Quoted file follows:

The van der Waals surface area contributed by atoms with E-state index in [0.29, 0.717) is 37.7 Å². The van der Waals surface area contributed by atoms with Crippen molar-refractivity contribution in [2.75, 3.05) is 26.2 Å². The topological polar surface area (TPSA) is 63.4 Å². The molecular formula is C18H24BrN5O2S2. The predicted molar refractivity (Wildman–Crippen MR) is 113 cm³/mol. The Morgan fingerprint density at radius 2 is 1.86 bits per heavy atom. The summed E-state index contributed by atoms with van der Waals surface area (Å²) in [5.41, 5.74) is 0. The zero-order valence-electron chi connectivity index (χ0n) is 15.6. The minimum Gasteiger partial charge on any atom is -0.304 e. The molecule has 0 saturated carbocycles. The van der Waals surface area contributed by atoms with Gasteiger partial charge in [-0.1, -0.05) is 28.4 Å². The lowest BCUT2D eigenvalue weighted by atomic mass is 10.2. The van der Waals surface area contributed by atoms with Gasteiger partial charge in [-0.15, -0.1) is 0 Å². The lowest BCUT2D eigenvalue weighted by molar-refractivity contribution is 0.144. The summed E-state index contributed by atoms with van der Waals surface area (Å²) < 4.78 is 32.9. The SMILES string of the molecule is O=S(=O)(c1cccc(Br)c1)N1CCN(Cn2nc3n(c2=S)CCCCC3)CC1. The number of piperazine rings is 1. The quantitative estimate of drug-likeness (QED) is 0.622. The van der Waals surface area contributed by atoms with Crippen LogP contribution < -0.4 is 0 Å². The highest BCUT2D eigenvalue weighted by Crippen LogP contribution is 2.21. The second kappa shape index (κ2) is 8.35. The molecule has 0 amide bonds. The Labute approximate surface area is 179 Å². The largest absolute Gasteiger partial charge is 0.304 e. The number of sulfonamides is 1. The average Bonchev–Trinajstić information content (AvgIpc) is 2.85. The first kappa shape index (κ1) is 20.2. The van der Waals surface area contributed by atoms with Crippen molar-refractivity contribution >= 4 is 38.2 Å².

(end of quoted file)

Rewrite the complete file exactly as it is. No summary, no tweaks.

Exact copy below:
The van der Waals surface area contributed by atoms with E-state index in [0.29, 0.717) is 37.7 Å². The van der Waals surface area contributed by atoms with Crippen molar-refractivity contribution in [2.75, 3.05) is 26.2 Å². The topological polar surface area (TPSA) is 63.4 Å². The molecular formula is C18H24BrN5O2S2. The predicted molar refractivity (Wildman–Crippen MR) is 113 cm³/mol. The Morgan fingerprint density at radius 2 is 1.86 bits per heavy atom. The summed E-state index contributed by atoms with van der Waals surface area (Å²) in [5.41, 5.74) is 0. The zero-order valence-electron chi connectivity index (χ0n) is 15.6. The minimum Gasteiger partial charge on any atom is -0.304 e. The molecule has 0 saturated carbocycles. The van der Waals surface area contributed by atoms with Gasteiger partial charge in [-0.1, -0.05) is 28.4 Å². The lowest BCUT2D eigenvalue weighted by atomic mass is 10.2. The van der Waals surface area contributed by atoms with Gasteiger partial charge in [-0.15, -0.1) is 0 Å². The lowest BCUT2D eigenvalue weighted by molar-refractivity contribution is 0.144. The summed E-state index contributed by atoms with van der Waals surface area (Å²) < 4.78 is 32.9. The SMILES string of the molecule is O=S(=O)(c1cccc(Br)c1)N1CCN(Cn2nc3n(c2=S)CCCCC3)CC1. The number of piperazine rings is 1. The quantitative estimate of drug-likeness (QED) is 0.622. The van der Waals surface area contributed by atoms with Crippen LogP contribution < -0.4 is 0 Å². The highest BCUT2D eigenvalue weighted by Crippen LogP contribution is 2.21. The second kappa shape index (κ2) is 8.35. The molecule has 0 amide bonds. The Labute approximate surface area is 179 Å². The largest absolute Gasteiger partial charge is 0.304 e. The number of sulfonamides is 1. The average Bonchev–Trinajstić information content (AvgIpc) is 2.85. The first kappa shape index (κ1) is 20.2. The van der Waals surface area contributed by atoms with Crippen molar-refractivity contribution >= 4 is 38.2 Å².